From the trenches: How bad do you want it?

In the course of a search I completed for a client of mine, I was referred to a Product Development Engineer named Jeff. 

Not once, but several times.

When I asked the others why they thought Jeff was ready to move on, they said he was “stuck” in his current role – it didn’t look he’d be ascending into a more impactful role in the near future due to company cutbacks.

Jeff had been with the same company for 6 years out of college, lived in the area(which was remote with limited opportunities for an engineer like him), and had a degree from a prominent university with an excellent reputation.

I had high hopes – on paper, this looked and felt like something positive could come of this.

On our subsequent calls, I learned more about Jeff and came to some realizations:

1) He indeed was stuck in his current role – although he was working on some interesting new designs, it wasn’t really different than what he was doing previously. His company was cutting back; he took on more work, but he wasn’t getting an opportunity to mentor others. His company wasn’t venturing into any new lines of business either.

Jeff had capped out in his current company.

2) He was underpaid relative to the market.

A new role with a new company would be a significant upgrade financially – if Jeff stayed where he was at, he’d be limited to merit increases(2-3% max) each year but nothing more.

3) Jeff hadn’t been promoted in title for 4 years; he had received several bumps in salary grade, but his work and development track had not really changed in that time. He had several conversations with his boss in the last several months regarding his development path, and his boss apologized for the lack of professional growth and was doing everything he could do to change things.

The likelihood anything was going to change for Jeff where he was at was minimal.

4) He and his family weren’t comfortable with moving. They lived in a remote area, so opportunities for him were limited in his line of work.  

If he were going to make a change, he was going to have to nail the interviews he did get; if not, he was going to be stuck where he was at and resigned to the fate of a stalled career.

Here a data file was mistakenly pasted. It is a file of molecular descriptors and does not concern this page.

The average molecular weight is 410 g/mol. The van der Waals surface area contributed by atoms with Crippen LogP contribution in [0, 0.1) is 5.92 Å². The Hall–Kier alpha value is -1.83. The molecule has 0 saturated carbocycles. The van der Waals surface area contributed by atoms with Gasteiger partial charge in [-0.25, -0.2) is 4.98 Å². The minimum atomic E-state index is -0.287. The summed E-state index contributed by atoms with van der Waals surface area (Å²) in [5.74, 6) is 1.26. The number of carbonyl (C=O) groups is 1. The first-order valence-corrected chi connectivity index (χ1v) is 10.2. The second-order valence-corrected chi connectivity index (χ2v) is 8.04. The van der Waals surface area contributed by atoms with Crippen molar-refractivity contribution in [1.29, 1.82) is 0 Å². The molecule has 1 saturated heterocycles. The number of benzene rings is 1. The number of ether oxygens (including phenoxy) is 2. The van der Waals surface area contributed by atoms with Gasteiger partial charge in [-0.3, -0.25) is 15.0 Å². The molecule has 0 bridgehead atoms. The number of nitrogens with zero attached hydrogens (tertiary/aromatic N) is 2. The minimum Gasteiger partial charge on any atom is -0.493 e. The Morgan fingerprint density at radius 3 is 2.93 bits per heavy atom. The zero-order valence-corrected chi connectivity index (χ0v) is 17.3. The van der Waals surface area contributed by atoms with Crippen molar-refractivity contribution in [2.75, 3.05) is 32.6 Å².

My client was desperate to fill their role – they were doing everything I recommended to get the position filled quickly and with the right person.

We conducted a national search and had identified several really strong candidates; they were stronger than Jeff in terms of experience and skills by a slight margin, but one of them would be hard to land due to salary(my client’s location has a brutal cost of living adjustment and he was already on the high side of our range) and the other was going to require a cross-country relocation with family and children.  Jeff had the upper hand early in the process.

On a level, my client could satisfy their needs with Jeff’s level of expertise – they’d have a limited acquisition costs – no relocation, compensation would fall in line, etc. – Jeff’s prospects were excellent.

But then, Jeff had to do some things that were out of his comfort zone…..

He was reluctant to schedule a phone call with the internal recruiter during work hours – evening and early morning calls were a no-go as well. Jeff’s family obligations took precedence in the evening and his mornings were hit or miss. I was able to get him to commit to a call one afternoon though. It was a bit of a red flag, but not uncommon with passive candidates at this stage in the process. A bit of a red flag on my end, just something to watch moving forward.

The call with the internal recruiter went well – normal considering the recruiter didn’t get into too much detail – it was more of a “check the box” call so I didn’t expect much interest or excitement to be generated in that call.